A unit of measurement is a definite magnitude of a quantity, defined
and adopted by convention or by law, that is used as a standard for
measurement of the same kind of quantity.[1] Any other quantity of
that kind can be expressed as a multiple of the unit of measurement.
For example, a length is a physical quantity. The metre is a unit of
length that represents a definite predetermined length. When we say
10 metres (or 10 m), we actually mean 10 times the definite
predetermined length called "metre".
Contents 1 History 2 Systems of units 2.1 Traditional systems 2.2 Metric systems 2.3 Natural systems 2.4 Legal control of weights and measures 3 Base and derived units 4 Calculations with units of measurement 4.1 Units as dimensions 4.2 Expressing a physical value in terms of another unit 5 Real-world implications 6 See also 7 Notes 8 External links History[edit]
Main article: History of measurement
A unit of measurement is a standardised quantity of a physical
property, used as a factor to express occurring quantities of that
property.
An example of metrication in 1860 when Tuscany became part of modern Italy (ex. one "libbra" = 339.54 grams) Both the imperial units and
Z = n × [ Z ] = n [ Z ] . displaystyle Z=ntimes [Z]=n[Z]. For example, let Z displaystyle Z be "2 candlesticks", then Z = 2 [ Z ] = 2 displaystyle Z=2[Z]=2 candlestick. The multiplication sign is usually left out, just as it is left out between variables in scientific notation of formulas. The conventions used to express quantities is referred to as quantity calculus. In formulas the unit [Z] can be treated as if it were a specific magnitude of a kind of physical dimension: see dimensional analysis for more on this treatment. Units can only be added or subtracted if they are the same type; however units can always be multiplied or divided, as George Gamow used to explain. Let Z 1 displaystyle Z_ 1 be "2 candlesticks" and Z 2 displaystyle Z_ 2 "3 cabdrivers", then "2 candlesticks" times "3 cabdrivers" = 6 [ Z 1 ] [ Z 2 ] = 6 displaystyle =6[Z_ 1 ][Z_ 2 ]=6 candlestick × displaystyle times cabdriver. A distinction should be made between units and standards. A unit is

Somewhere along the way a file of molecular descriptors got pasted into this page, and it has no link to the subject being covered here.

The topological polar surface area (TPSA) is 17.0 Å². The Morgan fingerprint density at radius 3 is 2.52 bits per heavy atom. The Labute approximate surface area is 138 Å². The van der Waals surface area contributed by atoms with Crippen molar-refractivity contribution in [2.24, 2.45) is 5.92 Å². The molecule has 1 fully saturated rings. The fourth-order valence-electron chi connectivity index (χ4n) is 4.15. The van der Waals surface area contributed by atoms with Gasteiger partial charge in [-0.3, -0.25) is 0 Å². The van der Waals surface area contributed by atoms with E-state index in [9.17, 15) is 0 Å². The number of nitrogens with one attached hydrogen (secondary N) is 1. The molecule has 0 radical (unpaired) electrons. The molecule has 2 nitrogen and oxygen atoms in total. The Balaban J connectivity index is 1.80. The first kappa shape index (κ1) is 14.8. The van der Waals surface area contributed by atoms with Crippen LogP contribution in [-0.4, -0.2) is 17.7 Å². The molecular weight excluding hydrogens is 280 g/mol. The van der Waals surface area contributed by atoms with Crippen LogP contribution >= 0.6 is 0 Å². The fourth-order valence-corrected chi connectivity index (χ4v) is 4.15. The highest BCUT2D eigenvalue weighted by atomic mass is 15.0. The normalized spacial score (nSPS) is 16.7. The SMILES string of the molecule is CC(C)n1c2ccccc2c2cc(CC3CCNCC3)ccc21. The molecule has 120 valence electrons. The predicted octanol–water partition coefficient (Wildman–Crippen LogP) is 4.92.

fixed by its definition, and is independent of physical conditions
such as temperature. By contrast, a standard is a physical realization
of a unit, and realizes that unit only under certain physical
conditions. For example, the metre is a unit, while a metal bar is a
standard.